I’d be lying through my teeth if I said everyone in the dysfunctional family known as New Line Cinema is sad or heartbroken over the departure of marketing president Russell Schwartz. A guy up to his neck in the mucky-muck called the news “great…a good thing for New Line.” A former New Line executive said everyone in the pipeline had known for months that Schwartz was a dead man, but when told of the actual axe-falling this afternoon he responded with an effusive “wow…it finally happened!”

Variety‘s Dave McNary wrote that Schwartz’s departure “did not come as a huge surprise…he’d been rumored to be on the way out since last year.”
Until Hairspray opened and made (as of last weekend )$78.9 million, New Line’s slate “had chalked up undistinguished box office results on such pics as Snakes on a Plane, The Nativity Story, The New World, Fracture, The Last Mimzy, Hoot, The Number 23, Tenacious D and the Pick of Destiny and Texas Chainsaw Massacre: The Beginning,” McNary wrote. “During 2006, its top performing pic was Final Destination 3 with $55 million.”
Schwartz “is a very nice guy but he never had a clue about mass distribution,” said a marketing veteran. “He’s used to doing small art films…mass distribution is off his radar.”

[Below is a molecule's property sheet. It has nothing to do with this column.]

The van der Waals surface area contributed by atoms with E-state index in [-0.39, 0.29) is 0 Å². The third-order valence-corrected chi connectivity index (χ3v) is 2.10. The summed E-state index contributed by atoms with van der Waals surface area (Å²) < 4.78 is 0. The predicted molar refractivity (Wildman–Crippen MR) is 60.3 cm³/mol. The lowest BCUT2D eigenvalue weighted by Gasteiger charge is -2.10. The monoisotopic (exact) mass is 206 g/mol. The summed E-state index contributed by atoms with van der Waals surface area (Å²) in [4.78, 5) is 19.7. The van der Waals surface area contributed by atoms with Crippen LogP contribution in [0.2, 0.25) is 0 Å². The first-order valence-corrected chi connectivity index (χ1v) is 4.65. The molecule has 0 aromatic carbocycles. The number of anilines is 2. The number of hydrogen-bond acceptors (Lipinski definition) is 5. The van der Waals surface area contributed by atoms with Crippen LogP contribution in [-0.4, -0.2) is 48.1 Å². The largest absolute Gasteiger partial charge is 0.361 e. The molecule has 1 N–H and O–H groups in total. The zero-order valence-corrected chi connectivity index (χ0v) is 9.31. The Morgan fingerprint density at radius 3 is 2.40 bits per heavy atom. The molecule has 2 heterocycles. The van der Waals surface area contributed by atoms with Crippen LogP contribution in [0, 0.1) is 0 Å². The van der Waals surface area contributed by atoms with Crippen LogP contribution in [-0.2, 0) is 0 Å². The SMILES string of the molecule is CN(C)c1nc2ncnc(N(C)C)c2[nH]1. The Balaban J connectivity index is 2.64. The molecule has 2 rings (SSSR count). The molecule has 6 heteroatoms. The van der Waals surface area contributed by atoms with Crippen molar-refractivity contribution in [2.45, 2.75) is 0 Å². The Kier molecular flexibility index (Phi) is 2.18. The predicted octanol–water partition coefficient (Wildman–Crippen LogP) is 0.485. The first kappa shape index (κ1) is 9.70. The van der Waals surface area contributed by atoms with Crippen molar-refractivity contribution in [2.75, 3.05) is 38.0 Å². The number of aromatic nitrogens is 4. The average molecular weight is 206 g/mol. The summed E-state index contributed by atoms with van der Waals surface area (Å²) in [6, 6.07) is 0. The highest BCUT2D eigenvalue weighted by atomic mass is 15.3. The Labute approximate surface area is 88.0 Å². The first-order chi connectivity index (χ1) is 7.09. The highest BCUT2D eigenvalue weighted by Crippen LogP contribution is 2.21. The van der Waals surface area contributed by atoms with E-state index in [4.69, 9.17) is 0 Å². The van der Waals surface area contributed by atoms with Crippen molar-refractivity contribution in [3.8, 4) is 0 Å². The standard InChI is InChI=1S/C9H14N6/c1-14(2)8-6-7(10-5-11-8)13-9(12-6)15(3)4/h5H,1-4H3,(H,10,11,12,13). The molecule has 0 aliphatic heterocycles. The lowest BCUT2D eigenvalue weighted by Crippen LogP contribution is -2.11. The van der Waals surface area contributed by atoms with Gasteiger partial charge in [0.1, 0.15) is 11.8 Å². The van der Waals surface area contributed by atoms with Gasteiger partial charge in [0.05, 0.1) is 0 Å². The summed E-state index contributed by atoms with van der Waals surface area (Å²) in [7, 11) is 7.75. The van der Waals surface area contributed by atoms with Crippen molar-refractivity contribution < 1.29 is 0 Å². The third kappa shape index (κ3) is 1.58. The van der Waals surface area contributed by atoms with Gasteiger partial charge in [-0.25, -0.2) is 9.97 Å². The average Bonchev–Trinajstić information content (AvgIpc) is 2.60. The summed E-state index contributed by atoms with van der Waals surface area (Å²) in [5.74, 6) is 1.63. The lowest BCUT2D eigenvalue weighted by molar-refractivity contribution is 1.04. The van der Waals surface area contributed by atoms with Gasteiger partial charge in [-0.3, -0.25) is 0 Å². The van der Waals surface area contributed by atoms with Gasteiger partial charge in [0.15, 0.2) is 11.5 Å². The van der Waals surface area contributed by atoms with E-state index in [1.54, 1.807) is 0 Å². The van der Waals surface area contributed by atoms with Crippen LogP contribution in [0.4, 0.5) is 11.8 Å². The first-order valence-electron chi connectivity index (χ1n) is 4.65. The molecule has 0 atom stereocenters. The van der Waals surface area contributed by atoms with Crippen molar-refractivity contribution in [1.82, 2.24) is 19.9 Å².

The former New Line exec said “the marketing over there has been broken for a while, and the talk about Schwartz being on the way out has been happening for a good five or six months. They tried to hire a couple of people to replace [Schwartz] but they couldn’t make it work. There was talk at one time that he would partner up with someone and they’d both report to [New Line’s distribution/marketing president and COO] Rolf Mittweg, but no one wanted to come into that situation.

Rolf Mittweg, Russell Schwartz

“The company was split” over the Schwartz situation, the former exec said. “[Production president] Toby Emmerich and his camp wanted to get rid of him, and Rolf and his gang wanted to protect him.
“They had raised expectations so high for Hairspray — they really thought it was a $200 million movie — and its failure to get there may be a part of what happened today. The failure of The Last Mimzy didn’t help. There were people who thought Schwartz should go after the failure of Snakes on a Plane. There were some who said he should be out the door after Nativity went south. The fact that they finally stepped up and did this means they’ve probably got somebody in the wings to take his place.”
Schwartz won’t actually leave the building until the end of August, according to Variety, but where does this leave New Line’s Shoot ‘Em Up , which opens on 9.7? Probably unaffected. Whatever happens box-office-wise, it’ll come into the market- place boosted or depleted by certain Schwartz decisions about this and that. Schwartz, after all, will be out the door only seven days before it opens, according to Variety.